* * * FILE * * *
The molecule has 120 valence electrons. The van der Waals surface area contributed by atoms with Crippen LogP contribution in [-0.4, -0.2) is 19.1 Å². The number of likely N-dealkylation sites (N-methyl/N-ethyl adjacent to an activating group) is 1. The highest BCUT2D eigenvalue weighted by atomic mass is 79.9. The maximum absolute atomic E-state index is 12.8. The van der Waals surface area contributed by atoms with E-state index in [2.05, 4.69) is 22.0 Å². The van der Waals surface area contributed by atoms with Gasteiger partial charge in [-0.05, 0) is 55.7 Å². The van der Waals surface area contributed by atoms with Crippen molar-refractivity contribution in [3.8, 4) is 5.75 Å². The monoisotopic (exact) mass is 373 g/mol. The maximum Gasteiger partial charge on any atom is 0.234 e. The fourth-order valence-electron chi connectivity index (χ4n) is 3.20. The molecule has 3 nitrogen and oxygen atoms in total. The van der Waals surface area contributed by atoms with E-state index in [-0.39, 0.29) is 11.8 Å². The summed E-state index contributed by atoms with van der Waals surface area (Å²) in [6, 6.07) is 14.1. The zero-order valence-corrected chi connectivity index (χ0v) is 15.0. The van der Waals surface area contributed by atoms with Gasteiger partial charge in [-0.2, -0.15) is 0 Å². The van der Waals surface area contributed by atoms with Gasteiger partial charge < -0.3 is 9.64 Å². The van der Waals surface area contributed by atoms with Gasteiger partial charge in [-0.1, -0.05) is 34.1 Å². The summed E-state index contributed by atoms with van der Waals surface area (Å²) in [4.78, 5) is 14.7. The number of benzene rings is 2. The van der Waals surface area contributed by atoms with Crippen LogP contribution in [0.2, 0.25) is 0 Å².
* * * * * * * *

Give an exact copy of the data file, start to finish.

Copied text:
The molecule has 120 valence electrons. The van der Waals surface area contributed by atoms with Crippen LogP contribution in [-0.4, -0.2) is 19.1 Å². The number of likely N-dealkylation sites (N-methyl/N-ethyl adjacent to an activating group) is 1. The highest BCUT2D eigenvalue weighted by atomic mass is 79.9. The maximum absolute atomic E-state index is 12.8. The van der Waals surface area contributed by atoms with E-state index in [2.05, 4.69) is 22.0 Å². The van der Waals surface area contributed by atoms with Gasteiger partial charge in [-0.05, 0) is 55.7 Å². The van der Waals surface area contributed by atoms with Crippen molar-refractivity contribution in [3.8, 4) is 5.75 Å². The monoisotopic (exact) mass is 373 g/mol. The maximum Gasteiger partial charge on any atom is 0.234 e. The fourth-order valence-electron chi connectivity index (χ4n) is 3.20. The molecule has 3 nitrogen and oxygen atoms in total. The van der Waals surface area contributed by atoms with E-state index in [-0.39, 0.29) is 11.8 Å². The summed E-state index contributed by atoms with van der Waals surface area (Å²) in [6, 6.07) is 14.1. The zero-order valence-corrected chi connectivity index (χ0v) is 15.0. The van der Waals surface area contributed by atoms with Gasteiger partial charge in [-0.2, -0.15) is 0 Å². The van der Waals surface area contributed by atoms with Gasteiger partial charge < -0.3 is 9.64 Å². The van der Waals surface area contributed by atoms with Gasteiger partial charge in [-0.1, -0.05) is 34.1 Å². The summed E-state index contributed by atoms with van der Waals surface area (Å²) in [4.78, 5) is 14.7. The number of benzene rings is 2. The van der Waals surface area contributed by atoms with Crippen LogP contribution in [0.2, 0.25) is 0 Å².